Amazon flexes its on-demand muscle and we take time out with artist Jonathan Ellery
Amazon is best known as a place to buy books and last-minute Christmas presents but the retail giant is fast rivalling the likes of HBO and Netflix with a slew of original television series.
The company’s online TV service, Amazon Prime Instant Video, has been building up its roster of original shows from the likes of Steven Soderbergh and The X-Files creator Chris Carter (see list) over the past 12 months as it searches for its House of Cards or Orange is the New Black.
Political comedy Alpha House, which was written by Doonesbury creator Garry Trudeau and stars John Goodman as a US senator sharing a house with his Senate colleagues, has been the company’s most successful series to date, having already been renewed for a second 10-part series.
Meanwhile, Amazon has successfully piloted shows including sex, drugs and classical-music drama Mozart in the Jungle, co-written by Jason Schwartzman, and transgender comedy Transparent starring Arrested Development’s Jeffrey Tambor.
Amazon is currently adapting Philip K Dick’s 1962 novel The Man in the High Castle into a TV series with Hunted writer Frank Spotnitz. The Seattle-based firm is also looking to add to the thousands of hours of existing shows – from Homeland to The Walking Dead – on the TV service, which is available in the US, UK, Germany and Japan, as part of a global multi-million dollar strategy.
In the UK Amazon beat traditional channels to the rights for the Steven Spielberg-produced, Halle Berry-fronted sci-fi series Extant. Through its TV boss Roy Price (son of legendary Hollywood exec Frank Price), it recently stated it would spend $100m (€76m) on series and pilot production in the third quarter of 2014.
The After Post-apocalyptic drama from The X-Files creator Chris Carter centring around eight strangers brought together to survive.
The Cosmopolitans Half-hour comedy from The Last Days of Disco director Whit Stillman following a group of young American expats living in Paris. Chloë Sevigny stars.
Hand Of God The story of a hard-living married man on a vigilante mission following a mental breakdown, created by World War Z director Marc Forster.
Red Oaks Comedy set in a suburban country club in New Jersey in 1985, produced by Steven Soderbergh and starring Jennifer Grey.
British artist Jonathan Ellery embraces strange bedfellows for Browns Editions’ provocative new book series. Exploring the friction between seemingly random subjects, his five picture books range from the amusing to the sinister, with themes including “London garden birds”, “political symbols” and “sexual predators”. Ellery talks about sculpting narratives through mismatched ideas.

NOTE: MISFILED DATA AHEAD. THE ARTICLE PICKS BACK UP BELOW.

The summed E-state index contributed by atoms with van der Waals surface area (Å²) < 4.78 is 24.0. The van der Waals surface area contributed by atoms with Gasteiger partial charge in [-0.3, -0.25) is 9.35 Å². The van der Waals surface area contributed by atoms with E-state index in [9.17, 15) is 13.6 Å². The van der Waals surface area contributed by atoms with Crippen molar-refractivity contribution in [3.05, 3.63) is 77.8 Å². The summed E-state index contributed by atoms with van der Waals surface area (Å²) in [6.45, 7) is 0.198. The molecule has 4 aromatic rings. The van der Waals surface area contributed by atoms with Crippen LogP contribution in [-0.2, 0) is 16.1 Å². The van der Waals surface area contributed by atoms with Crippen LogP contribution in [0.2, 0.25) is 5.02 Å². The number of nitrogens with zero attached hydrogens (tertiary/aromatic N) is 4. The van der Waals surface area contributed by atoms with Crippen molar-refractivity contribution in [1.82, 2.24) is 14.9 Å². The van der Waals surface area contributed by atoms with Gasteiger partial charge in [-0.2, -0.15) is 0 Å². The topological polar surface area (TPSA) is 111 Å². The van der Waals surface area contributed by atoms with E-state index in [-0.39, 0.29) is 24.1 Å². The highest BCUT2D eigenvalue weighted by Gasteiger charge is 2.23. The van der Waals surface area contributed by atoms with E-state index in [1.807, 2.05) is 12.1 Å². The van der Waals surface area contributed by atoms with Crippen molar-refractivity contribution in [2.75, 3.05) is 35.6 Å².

Why did you choose these five concepts that seem to have no connection to each other?
Generally with these odd subject matters, I like the friction. On the front page of the newspaper today were Israel and Hamas. What’s next to something else can change everything.
What is the story behind the London garden birds book?
Those birds are the birds I always see through my windows and they are quite Dickensian in a way – these odd little Bermondsey birds. They would be very different in Australia, for instance.
Were you conscious about the church’s reaction to the book on sexual predators, which includes photos of religious leaders convicted of sexual assault?
If you go on the internet and look for Catholic paedophiles in Italy, apparently they don’t exist. You won’t find one image. The powerful censorship from the Vatican is extraordinary. The Pope, a couple of weeks ago, admitted that he thinks 2 per cent of Catholic priests are predatory paedophiles. And they’ve been telling us to be good over the years. Again, a ludicrous notion of God.
What are your personal Bibles from the worlds of art and photography?
I’ve always liked the objectivity of books. In a way, they kind of define you. Key books that meant something to me and always have are Various Small Fires and Milk by Edward Ruscha, and Twentysix Gasoline Stations [also by Ruscha] is just ridiculous. I always liked early Larry Clark, like Tulsa. There is also a book Lawrence Weiner and Ruscha did together called Hard Light.
You usually tie in your book launches with an exhibition. Will you be doing so this time?
Absolutely. The next step is making the books come alive in a space – in New York, Berlin or somewhere. The notion of this in a vast space somewhere, of moving images, live birds, logos or objects, is exciting. For instance, if you do London garden birds in Tokyo, it’s totally out of context. It depends on where you have the show. It all changes again.
You’d call Ruark’s updated R7 audio system the pièce de résistance if these ear-massaging Essex boys weren’t so proud of their British heritage. Ruark’s flagship machine takes the classic radiogram as its key design origin but is fitted with technology for both wired and wireless devices. All the while it stays true to its audiophile roots with the sort of iron-fist-in-a-velvet-glove approach of the high-end hi-fi. What a beauty.